Degree Type

Thesis

Date of Award

2011

Degree Name

Master of Science

Department

Genetics, Development and Cell Biology

First Advisor

Clark R. Coffman

Second Advisor

Jo Anne Powell-coffman

Abstract

The cellular responses that allow a cell to survive and adapt to hypoxic stress (low oxygen) are largely conserved. The Hypoxia-Inducible Factor transcription factors (HIFs) are the primary transcription factors mediating responses to hypoxic stress. HIFs are composed of alpha and beta subunits. HIF-α is only stable in hypoxic conditions. The pathway for oxygen-dependent degradation of HIF-α includes a prolyl-hydroxylase (PHD) and the VHL E3 ligase. The Drosophila homlogs of HIF-α, HIF-β, PHD, and VHL are encoded by the similar, tango, fatiga/Hph, and Vhl genes, respectively. Previous studies have demonstrated that similar has roles in Drosophila tracheal development as well as border cell migration. Here I have used the development of germ cells in Drosophila as a tool to study the effects of low oxygen stress, and to explore the potential roles of hypoxic response genes in germ cell development. Utilizing low oxygen culture conditions and loss-of-function mutants I have observed that Drosophila embryogenesis is sensitive to oxygen tension and the zygotic loss of Drosophila HIF-1α is not sufficient to induce primordial germ cell defects. Further examination of the complete loss-of-function of other Drosophila HIF components, such as fatiga, could reveal whether it is the HIF hypoxic response pathway or a HIF independent hypoxia induced pathway that mediates Drosophila primordial germ cell development in wild-type embryos exposed to hypoxic conditions.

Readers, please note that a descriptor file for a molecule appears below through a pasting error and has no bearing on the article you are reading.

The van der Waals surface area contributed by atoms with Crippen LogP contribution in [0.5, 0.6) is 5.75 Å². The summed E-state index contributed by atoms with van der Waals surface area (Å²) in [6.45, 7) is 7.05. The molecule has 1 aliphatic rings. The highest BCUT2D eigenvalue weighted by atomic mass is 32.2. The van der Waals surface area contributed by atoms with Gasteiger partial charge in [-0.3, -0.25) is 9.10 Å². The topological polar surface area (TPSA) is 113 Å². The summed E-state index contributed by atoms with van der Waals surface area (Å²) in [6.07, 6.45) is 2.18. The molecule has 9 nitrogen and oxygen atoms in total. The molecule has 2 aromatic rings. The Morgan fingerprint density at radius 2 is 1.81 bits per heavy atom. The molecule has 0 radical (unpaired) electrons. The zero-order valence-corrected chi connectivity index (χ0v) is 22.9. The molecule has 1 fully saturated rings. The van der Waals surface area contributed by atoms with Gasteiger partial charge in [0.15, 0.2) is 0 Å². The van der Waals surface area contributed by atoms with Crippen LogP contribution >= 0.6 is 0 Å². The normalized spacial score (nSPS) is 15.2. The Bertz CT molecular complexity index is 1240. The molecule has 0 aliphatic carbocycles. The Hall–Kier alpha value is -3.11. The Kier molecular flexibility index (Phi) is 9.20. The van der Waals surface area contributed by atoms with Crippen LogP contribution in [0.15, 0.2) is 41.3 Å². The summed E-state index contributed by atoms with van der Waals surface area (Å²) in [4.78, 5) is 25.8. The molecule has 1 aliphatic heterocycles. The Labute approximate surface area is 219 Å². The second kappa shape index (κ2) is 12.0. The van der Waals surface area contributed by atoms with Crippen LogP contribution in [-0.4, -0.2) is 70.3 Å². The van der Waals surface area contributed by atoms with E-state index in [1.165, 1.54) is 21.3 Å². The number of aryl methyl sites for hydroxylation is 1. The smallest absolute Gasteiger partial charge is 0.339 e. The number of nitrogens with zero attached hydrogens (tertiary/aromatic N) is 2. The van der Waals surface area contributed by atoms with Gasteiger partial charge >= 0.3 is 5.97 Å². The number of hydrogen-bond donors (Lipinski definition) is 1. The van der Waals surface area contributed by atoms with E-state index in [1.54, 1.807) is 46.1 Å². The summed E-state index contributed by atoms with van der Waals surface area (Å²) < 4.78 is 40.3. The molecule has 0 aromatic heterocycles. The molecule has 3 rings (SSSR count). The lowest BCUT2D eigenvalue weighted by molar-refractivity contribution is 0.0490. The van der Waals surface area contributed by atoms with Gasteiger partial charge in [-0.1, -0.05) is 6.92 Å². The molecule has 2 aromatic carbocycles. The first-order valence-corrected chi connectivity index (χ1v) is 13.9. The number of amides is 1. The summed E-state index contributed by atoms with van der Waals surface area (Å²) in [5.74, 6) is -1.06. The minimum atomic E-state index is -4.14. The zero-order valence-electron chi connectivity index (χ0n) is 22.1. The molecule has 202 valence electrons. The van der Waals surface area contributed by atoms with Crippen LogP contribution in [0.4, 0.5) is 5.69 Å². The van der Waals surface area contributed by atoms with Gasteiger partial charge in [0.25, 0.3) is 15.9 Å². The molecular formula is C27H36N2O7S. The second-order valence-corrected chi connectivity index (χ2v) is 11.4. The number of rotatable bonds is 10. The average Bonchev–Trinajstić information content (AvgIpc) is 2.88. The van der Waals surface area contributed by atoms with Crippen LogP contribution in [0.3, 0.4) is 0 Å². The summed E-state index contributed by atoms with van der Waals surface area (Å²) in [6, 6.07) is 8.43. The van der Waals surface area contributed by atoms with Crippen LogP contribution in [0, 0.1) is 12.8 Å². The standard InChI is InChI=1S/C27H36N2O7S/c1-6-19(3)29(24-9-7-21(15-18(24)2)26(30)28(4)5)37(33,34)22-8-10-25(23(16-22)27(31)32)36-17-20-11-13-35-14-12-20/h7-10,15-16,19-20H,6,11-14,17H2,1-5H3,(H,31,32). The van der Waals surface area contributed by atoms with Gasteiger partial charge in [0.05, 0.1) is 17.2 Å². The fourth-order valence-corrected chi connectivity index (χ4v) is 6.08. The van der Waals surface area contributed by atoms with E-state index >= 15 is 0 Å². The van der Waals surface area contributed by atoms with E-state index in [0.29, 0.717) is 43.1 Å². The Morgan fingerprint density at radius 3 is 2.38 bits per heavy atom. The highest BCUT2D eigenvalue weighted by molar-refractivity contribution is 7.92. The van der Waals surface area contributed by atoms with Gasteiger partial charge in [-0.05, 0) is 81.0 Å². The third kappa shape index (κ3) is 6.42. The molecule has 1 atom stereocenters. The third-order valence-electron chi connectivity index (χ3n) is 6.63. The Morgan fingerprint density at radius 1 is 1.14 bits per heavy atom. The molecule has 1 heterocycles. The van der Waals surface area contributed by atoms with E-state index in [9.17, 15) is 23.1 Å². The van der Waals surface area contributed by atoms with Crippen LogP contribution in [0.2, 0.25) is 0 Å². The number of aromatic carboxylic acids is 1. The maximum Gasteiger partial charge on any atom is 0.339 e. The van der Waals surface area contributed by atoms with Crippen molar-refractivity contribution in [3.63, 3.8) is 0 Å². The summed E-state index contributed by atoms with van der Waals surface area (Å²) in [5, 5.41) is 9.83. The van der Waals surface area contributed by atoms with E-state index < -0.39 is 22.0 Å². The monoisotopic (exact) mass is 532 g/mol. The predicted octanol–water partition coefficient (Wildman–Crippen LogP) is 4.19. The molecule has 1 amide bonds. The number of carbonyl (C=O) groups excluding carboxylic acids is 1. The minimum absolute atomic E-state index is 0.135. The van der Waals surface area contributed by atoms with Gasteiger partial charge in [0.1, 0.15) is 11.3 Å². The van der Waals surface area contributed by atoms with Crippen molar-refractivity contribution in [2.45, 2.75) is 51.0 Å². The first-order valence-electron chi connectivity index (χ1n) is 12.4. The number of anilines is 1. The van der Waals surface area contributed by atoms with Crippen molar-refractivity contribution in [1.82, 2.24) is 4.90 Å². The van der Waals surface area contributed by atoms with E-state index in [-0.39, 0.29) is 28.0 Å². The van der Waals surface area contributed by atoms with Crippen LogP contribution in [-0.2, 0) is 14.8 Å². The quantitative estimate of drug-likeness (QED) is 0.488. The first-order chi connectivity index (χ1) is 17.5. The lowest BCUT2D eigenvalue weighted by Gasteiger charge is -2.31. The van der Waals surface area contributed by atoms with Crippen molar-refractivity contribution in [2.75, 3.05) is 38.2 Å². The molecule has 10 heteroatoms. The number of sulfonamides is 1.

Copyright Owner

Elizabeth M. Asque

Language

en

Date Available

2012-04-06

File Format

application/pdf

File Size

89 pages

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